The Power of Literature
Back in 1996, Joanna Rakoff, a literature grad and unpublished poet started a job as an agent’s assistant at a prestigious, old fashioned, literary agent, styled in this book as simply `The Agency’ At the time she started, the internet was a wee infant, but computers were common, and the tyranny of peremptory, unnecessary emails were already a problem. As a friend already within the publishing world said to her:
“Well, we’re going to do everything by email. No more interoffice memos” She pointed to her desk. “It’s driving me insane. Every two seconds I get ten new emails about NOTHING……But what’s really driving me crazy is that no one talks to each other anymore. At All………..my boss is just right there” – she pointed across the room – “but instead of getting up, walking the fifteen feet over to my desk…..she emails me, from across the room!”
But Rakoff’s office was barely into the latter half of the twentieth century. Typing was carried out on manual typewriters, using carbons, though a recent entrant to modern technology was a copier, and in revolutionary fashion they had even moved from telex machines to faxes.
This was no ordinary literary agency though. They represented the famously reclusive J.D.Salinger. And Salinger did not engage with technology.
Rakoff’s instructions were also that she must never never engage with, and certainly never instigate engagement with Salinger; the handle-with-kid-gloves author, hugely admired, hugely instrumental, hugely pursued by a fan base for over 30 years, was the property of her never named boss. Rakoff’s task was initially that of filing clark, secretary – and sending out of form letters to the hundreds of fans writing to Salinger, care of his publishers, who forwarded all such mail directly to The Agency. The form letters basically said, thanks, but Mr Salinger has requested that mail should not be forwarded to him, so we are unable to forward your letter.
Except that Rakoff, living in an unheated tenement building without a kitchen sink with her distinctly self-obsessed, chip-on-the-shoulder, wannabe writer boyfriend, began to get drawn in to many of the fan letters, which came from elderly Second World War veterans as well as darkly troubled adolescents, for whom Holden Caulfield, Catcher In The Rye’s iconic tortured adolescent, touched, or continued to touch, their souls. Women also wrote confessional letters to Salinger, not just about Caulfield, but about Frannie (Frannie and Zooey) and other members of the Glass family. Salinger’s writing seemed to mainline into the psyche.
This account of her year in `The Agency’ is about writing, the power of literature, the changing nature of publishing – the nurturing of an author, the careful placing of an author with a publisher through a one-by-one submission to a targeted publisher, only sending on to the next when the first rejected it – was already changing to the hyped `bidding war’ which is the way things now work. Books as commodities. It is also of course about Salinger, and eventually about Rakoff’s own relationship to his writing, as it is not until nearly the end of her time in `The Agency’ that she subsumes herself into his writing. And this changes much in her own attitude to herself, her life, her ambitions, her relationships with friends and lovers, past and present.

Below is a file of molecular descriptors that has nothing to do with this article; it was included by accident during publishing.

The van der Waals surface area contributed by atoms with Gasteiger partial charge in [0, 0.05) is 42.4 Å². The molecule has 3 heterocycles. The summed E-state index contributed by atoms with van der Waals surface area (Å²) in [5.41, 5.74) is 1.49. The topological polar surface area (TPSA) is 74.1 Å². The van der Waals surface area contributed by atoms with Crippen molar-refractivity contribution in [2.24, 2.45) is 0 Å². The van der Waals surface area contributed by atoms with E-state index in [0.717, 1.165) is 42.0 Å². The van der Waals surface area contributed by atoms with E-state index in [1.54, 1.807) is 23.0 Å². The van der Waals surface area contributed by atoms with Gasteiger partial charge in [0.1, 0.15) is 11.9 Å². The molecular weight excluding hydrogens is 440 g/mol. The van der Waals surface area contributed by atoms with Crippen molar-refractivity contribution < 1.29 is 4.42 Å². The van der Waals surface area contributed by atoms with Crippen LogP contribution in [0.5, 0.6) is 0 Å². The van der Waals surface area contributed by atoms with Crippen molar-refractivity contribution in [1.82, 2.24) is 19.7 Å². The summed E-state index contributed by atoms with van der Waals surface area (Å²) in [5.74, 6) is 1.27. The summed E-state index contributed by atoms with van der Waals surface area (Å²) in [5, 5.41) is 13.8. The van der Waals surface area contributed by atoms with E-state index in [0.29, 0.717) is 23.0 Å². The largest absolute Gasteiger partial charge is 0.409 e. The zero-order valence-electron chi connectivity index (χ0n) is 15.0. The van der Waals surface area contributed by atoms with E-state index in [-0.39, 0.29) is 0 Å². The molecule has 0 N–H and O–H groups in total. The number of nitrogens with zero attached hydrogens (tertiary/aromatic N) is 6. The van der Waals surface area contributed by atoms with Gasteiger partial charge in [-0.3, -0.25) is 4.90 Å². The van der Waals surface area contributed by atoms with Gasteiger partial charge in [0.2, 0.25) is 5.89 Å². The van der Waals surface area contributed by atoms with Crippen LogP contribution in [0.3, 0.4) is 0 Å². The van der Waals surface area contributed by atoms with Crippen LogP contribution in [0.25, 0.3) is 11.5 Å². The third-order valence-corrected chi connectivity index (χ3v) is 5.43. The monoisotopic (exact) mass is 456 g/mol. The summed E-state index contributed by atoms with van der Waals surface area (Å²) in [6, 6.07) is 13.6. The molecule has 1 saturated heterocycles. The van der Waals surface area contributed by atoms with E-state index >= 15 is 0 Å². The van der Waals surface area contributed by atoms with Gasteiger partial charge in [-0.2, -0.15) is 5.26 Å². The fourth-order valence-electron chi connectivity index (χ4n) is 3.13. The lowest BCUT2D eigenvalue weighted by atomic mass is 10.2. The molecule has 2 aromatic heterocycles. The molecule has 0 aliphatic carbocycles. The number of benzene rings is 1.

So this is also, very much a book about the power of literature to transform, shake, insinuate and alchemically start chain reactions in lives:
…great .writers and editors who cared deeply about words, language, story, which was another way of simply being engaged with the world, of trying to make sense of the world, rather than retreating from it, trying to place an artificial order on the messy stuff of life
The strange wonder of powerful writing, engaged in like some act of reflective devotion, and then, sent out, as on the wind, to find some home with unknown readers who in turn receive this revelation and transformation. Literature not as `escape’, literature as engagement.
And Rakoff herself, by turns confused, distraught, impassioned, intrigued, wryly self-observant, writes her Salinger Year most beautifully and entrancingly.
I received it as a review copy from the publishers. Once I started reading, I resented interruption, and will now source more of Rakoff’s writing. And, yes, absolutely of course, a Salinger re-read is absolutely on the cards.
Writers on writing who send you with renewed energy back to immersive reading are writers who fan the flame of literature into a blaze.
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